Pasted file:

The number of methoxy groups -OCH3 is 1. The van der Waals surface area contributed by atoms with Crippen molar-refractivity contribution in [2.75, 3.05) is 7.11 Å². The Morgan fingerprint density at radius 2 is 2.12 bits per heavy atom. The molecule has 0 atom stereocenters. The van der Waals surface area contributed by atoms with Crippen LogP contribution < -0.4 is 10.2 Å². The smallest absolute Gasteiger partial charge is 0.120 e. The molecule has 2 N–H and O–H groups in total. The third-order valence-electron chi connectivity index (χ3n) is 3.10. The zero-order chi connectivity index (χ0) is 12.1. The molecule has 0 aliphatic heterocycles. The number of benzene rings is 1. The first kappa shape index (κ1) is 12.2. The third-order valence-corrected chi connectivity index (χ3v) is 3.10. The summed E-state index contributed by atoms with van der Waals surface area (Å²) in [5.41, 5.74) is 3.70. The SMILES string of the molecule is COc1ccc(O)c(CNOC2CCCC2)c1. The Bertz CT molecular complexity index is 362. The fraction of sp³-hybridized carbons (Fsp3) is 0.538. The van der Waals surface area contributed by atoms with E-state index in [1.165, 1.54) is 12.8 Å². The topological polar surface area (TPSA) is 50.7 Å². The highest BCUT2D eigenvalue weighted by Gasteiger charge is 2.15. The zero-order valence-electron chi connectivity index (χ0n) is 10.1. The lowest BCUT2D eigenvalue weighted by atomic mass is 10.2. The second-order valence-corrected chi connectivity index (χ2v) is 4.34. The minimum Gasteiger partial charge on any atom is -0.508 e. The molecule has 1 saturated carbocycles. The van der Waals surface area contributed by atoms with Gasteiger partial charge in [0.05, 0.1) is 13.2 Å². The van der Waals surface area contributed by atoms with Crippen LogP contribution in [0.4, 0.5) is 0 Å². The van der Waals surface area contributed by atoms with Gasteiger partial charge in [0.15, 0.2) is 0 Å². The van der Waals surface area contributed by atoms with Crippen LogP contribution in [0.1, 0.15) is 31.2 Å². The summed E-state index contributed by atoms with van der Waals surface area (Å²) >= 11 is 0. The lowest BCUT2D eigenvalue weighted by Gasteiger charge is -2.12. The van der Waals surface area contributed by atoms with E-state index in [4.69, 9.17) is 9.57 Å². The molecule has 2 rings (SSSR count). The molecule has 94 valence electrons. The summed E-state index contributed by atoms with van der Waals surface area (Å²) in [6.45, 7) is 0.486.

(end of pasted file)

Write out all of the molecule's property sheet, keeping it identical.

The number of methoxy groups -OCH3 is 1. The van der Waals surface area contributed by atoms with Crippen molar-refractivity contribution in [2.75, 3.05) is 7.11 Å². The Morgan fingerprint density at radius 2 is 2.12 bits per heavy atom. The molecule has 0 atom stereocenters. The van der Waals surface area contributed by atoms with Crippen LogP contribution < -0.4 is 10.2 Å². The smallest absolute Gasteiger partial charge is 0.120 e. The molecule has 2 N–H and O–H groups in total. The third-order valence-electron chi connectivity index (χ3n) is 3.10. The zero-order chi connectivity index (χ0) is 12.1. The molecule has 0 aliphatic heterocycles. The number of benzene rings is 1. The first kappa shape index (κ1) is 12.2. The third-order valence-corrected chi connectivity index (χ3v) is 3.10. The summed E-state index contributed by atoms with van der Waals surface area (Å²) in [5.41, 5.74) is 3.70. The SMILES string of the molecule is COc1ccc(O)c(CNOC2CCCC2)c1. The Bertz CT molecular complexity index is 362. The fraction of sp³-hybridized carbons (Fsp3) is 0.538. The van der Waals surface area contributed by atoms with E-state index in [1.165, 1.54) is 12.8 Å². The topological polar surface area (TPSA) is 50.7 Å². The highest BCUT2D eigenvalue weighted by Gasteiger charge is 2.15. The zero-order valence-electron chi connectivity index (χ0n) is 10.1. The lowest BCUT2D eigenvalue weighted by atomic mass is 10.2. The second-order valence-corrected chi connectivity index (χ2v) is 4.34. The minimum Gasteiger partial charge on any atom is -0.508 e. The molecule has 1 saturated carbocycles. The van der Waals surface area contributed by atoms with Gasteiger partial charge in [0.05, 0.1) is 13.2 Å². The van der Waals surface area contributed by atoms with Crippen LogP contribution in [0.4, 0.5) is 0 Å². The van der Waals surface area contributed by atoms with Gasteiger partial charge in [0.15, 0.2) is 0 Å². The van der Waals surface area contributed by atoms with Crippen LogP contribution in [0.1, 0.15) is 31.2 Å². The summed E-state index contributed by atoms with van der Waals surface area (Å²) >= 11 is 0. The lowest BCUT2D eigenvalue weighted by Gasteiger charge is -2.12. The van der Waals surface area contributed by atoms with E-state index in [4.69, 9.17) is 9.57 Å². The molecule has 2 rings (SSSR count). The molecule has 94 valence electrons. The summed E-state index contributed by atoms with van der Waals surface area (Å²) in [6.45, 7) is 0.486.